The Indus Valley Civilisation is also known as the Harappan Civilisation after the city of Harappa where it was first discovered. It extended over a large region of present-day Pakistan and western India.
It was one of the earliest known "state societies", existing as a unified culture between approximately 2600 BC and 1900 BC. Over 1000 settlements have been found, the majority along the Ghaggar-Hakra river. Others were on the Indus and its tributaries or spread as widely as Mumbai (Bombay) to the south, Delhi to the east, the Iranian border to the west and the Himalayas to the north.
The Indus civilisation was predated by the first farming settlements in south Asia to the west in Balochistan, of which the earliest is Mehrgarh, established around 6500 BC. Pottery was in use by around 5500 BC. The Indus civilisation grew out of later settlements in Sindh and Punjab. Some of the settlements grew into cities and show a unified cuture from around 2600 BC, around which time new settlements were founded and many of the Balochistan settlements were abandoned. The total population has been estimated at 5,000,000.
There was extensive trade, including by boat. There was trade with the Mesopotamians, who probably knew the Indus Valley as Meluhha. Materials from distant regions were used in the cities for constructing seals, beads and other objects. The seals have images of animals, gods etc., and inscriptions. Some of the seals were used to stamp clay on trade goods, but they probably had other uses. The cities had large structures and elaborate drainage systems. A system of uniform weights and measures was in use.
A pictograph script was used for writing, which has not been deciphered despite numerous attempts. Most of the inscriptions have been found on seals and pottery and are no more than 4 or 5 characters. About 400 or more symbols have been identified. It was usually read from right to left. Early examples of a few symbols have been found on pottery dating before 3000 BC. There is no evidence of a large body of literature and it's not known which language the writing represents: it's now usually assumed to be in the Dravidian family although Indo-Aryan and Sumerian have also been proposed.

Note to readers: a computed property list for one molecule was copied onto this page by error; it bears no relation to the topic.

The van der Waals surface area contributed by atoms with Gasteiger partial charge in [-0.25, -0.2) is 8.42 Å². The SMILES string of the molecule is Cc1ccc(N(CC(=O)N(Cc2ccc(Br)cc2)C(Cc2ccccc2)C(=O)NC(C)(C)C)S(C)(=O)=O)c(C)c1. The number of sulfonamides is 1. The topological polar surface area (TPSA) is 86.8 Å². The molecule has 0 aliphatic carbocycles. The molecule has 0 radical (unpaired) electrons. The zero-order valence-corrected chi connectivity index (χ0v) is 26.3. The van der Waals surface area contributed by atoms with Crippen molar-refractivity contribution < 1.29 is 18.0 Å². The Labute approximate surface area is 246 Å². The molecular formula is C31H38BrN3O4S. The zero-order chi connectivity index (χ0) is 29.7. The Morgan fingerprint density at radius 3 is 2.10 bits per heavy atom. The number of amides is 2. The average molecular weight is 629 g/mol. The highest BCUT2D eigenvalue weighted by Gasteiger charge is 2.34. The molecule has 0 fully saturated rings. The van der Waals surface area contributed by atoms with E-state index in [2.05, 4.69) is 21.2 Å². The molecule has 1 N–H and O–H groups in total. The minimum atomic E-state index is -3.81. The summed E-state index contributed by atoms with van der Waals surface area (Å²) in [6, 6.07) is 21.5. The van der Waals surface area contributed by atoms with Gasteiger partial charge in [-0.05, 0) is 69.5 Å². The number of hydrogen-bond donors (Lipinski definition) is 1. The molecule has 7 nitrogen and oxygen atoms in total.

After 1900 BC, trade seems to have reduced and the cultural unification was fragmented into smaller regions. Harappa became part of the Cemetery H culture. The script seems to have disappeared around 1500 BC. A major geographical influence around this time was the gradual drying up of the Ghaggar-Hakra river, possibly caused by the shifting of rivers after earthquakes. The population from around the river dispersed to neighbouring regions.
The relationship between the Indus civilisation and the early Sanskrit language culture that produced the Vedic texts of Hinduism is unclear. On the one hand, the Vedic texts constantly refer to the horse and chariot, but the Indus civilisation was an urban and trade culture in which there is no evidence for the use or knowledge of the horse. On the other hand, the Vedas refer to a river Sarasvati which is often identified as the Ghaggar-Hakra river before it dried up. Various resolutions have been suggested, e.g., that the early Vedas refer to a different river and were taken to India during an Aryan migration or invasion.
- http://www.harappa.com/ has descriptions and photographs of archaeological excavations.
- http://www.safarmer.com/frontline/ shows how the Indus Valley Civilisation has become contentious in present-day Indian politics, giving a summary of present knowledge.